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The day book. (Chicago, Ill.) 1911-1917, August 31, 1916, LAST EDITION, Image 19

Image and text provided by University of Illinois at Urbana-Champaign Library, Urbana, IL

Persistent link: http://chroniclingamerica.loc.gov/lccn/sn83045487/1916-08-31/ed-1/seq-19/

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you -will recognize Miss Garrett's
-writing, in these pencil notes along
the margin."
He handed Jephson the paper.
Jephson took it, his hand shaking
like .a leal in a wind. So it -was Milli
cent Garrett, whom he had thought
Botfoyal. And he had suspected Ed
gar! What' a blind man he had been.
"What shalTyou do, sir?'" persist
ed Edgar. "We 'canhave her ar
rested." ,
"Oh, dear, no," sad Jephson. "Let
her go. It doesn't make any differ
ence now."
'"I beg your pardon, sir. She has
ruined you,probably for some man
who ,pretends to be in love with her.
And. she'll go and do the same 'to
another who hires her. She ought to
go to jaiL" N
y Jephson turneu to the other with
a smile. "My, dear fellow," he said,
"I don't wriht ny defeat to .be at
tended by any squealing. I want to
shoujder all the responsibility, not
have it said that a girl bested me.
See?"
Edgar withdrew. And Jephson,
sitting therefelt a sudden revulsion
of feeling against the world. He had
planned to begin all over again, But
now the flgnt seemed worthless.
He had always trusted Miss Gar
rett He had employed her four
years befor-e when she was fresh
from-the school of stenography. He
was paying her thirty dollars. When
her mother was ill he had given' her
a month's leave on full pay, and tlie
office had been at sixes and sevens
till she came back. And to think that
the girl was a common thief!
He opened a drawerand took out a
. revolver. He always" kept .it there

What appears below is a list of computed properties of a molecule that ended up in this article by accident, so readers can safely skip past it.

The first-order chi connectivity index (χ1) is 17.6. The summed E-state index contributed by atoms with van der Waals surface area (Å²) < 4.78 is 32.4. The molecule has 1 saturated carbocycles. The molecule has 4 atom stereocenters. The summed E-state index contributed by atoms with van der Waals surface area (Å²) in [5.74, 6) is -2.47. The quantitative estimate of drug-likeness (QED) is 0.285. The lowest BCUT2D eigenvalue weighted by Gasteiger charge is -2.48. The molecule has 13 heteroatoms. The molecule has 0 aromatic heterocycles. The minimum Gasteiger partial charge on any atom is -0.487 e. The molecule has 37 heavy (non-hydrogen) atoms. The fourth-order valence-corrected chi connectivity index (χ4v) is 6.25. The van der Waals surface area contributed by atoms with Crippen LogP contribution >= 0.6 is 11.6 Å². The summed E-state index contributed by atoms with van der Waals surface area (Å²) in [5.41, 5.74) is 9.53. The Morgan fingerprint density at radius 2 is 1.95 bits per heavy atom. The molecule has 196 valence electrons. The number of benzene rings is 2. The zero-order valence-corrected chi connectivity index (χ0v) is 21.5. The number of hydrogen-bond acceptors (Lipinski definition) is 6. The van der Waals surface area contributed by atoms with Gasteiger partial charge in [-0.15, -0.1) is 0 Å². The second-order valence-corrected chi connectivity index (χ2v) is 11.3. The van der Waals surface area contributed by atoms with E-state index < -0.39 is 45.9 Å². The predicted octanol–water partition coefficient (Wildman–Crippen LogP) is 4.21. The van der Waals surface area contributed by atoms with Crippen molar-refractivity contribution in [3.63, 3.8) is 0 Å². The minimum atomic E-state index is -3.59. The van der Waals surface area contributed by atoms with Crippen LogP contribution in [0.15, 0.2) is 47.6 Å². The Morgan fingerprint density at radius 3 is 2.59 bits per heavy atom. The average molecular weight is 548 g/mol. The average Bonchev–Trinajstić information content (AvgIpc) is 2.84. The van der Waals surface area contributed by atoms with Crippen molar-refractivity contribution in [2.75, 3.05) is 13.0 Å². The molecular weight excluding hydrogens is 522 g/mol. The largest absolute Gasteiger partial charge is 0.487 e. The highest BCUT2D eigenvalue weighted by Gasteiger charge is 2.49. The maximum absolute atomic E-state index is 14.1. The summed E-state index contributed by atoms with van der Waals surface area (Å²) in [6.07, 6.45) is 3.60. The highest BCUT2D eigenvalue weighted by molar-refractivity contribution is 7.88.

because he hpd frequently to worlr
at night, with a hundred thousand in
his safe. It was fortunate that he
had it. He could end all his roubles
by tHe 'least pressure of hisflnger on
the trigger.
He raised it towdrd his' fqrhead
and hesitated. He was, not In any
hurry. He wantedHo deliberate-upon 1
the act. What would, men say of it?j
And did he care what men Bald?
The sound of light footsteps out
side startled him. He thrust the re
volver hastily into a drawer, afld
looned up to see Miss Garrett She"
hesitated and' then came up to him.
"I must say something before 1
go," she said anxiously. tip should
have told you long before, but then
the mischief was done. Mr. Edgar has
betrayed you to the interests on the
exchange." ' ' r
Astonded, Jephson rose to his feetj
and at that moment Edgar came hur1
riedly in. - "
"I saw Miss Garrett come into the'1
office, sir," he cried, "and I decided
that I couldn't accept your decision!
I charge herin'your presence with 1
"Steady," said Jephson. "Miss
Garrett has the floor."
Millicent Garrett turned upon Ed
gar with flaming eyes.
'IHe stole that confidential paper
from. your desk, Mr. Jephson!" she
cried. 'J was in the cloakroom Sat
urday afternoon about a month ago,
and I saw him comefn and fit a key
to your office door. I knew he had
no business there, and so well, I
watched him. And I saw him un
lock your.desk and take that 0. & F".
paper from it." r
"Why!" shouted EdgarT
"Go on, Miss Garrett," said Jeph
son, raising his hand for Edgar to be
silent , - 4
"I saw where' he put it and I con
trived to get it He didn't know that
the' key of my typewriter desk fits
that lower third drawer. xWell, it
does. And I took it And I kept it,
so that he shouldn't sell you out But
he had done so already, evidently."
Miss Garrett's eyes flashed fire.
"Why didn'-t you give it back to
me?" demanded Jephson.
"Because I wasn't 'sure," she fal
tered. "I Have beenwatchlng him.
And in the last week we have ' all '
known you had been betrayed."
"Why, youNtold me to take the pa
per, sir!" said'Edgaij
--- -- " L-iJtkji.

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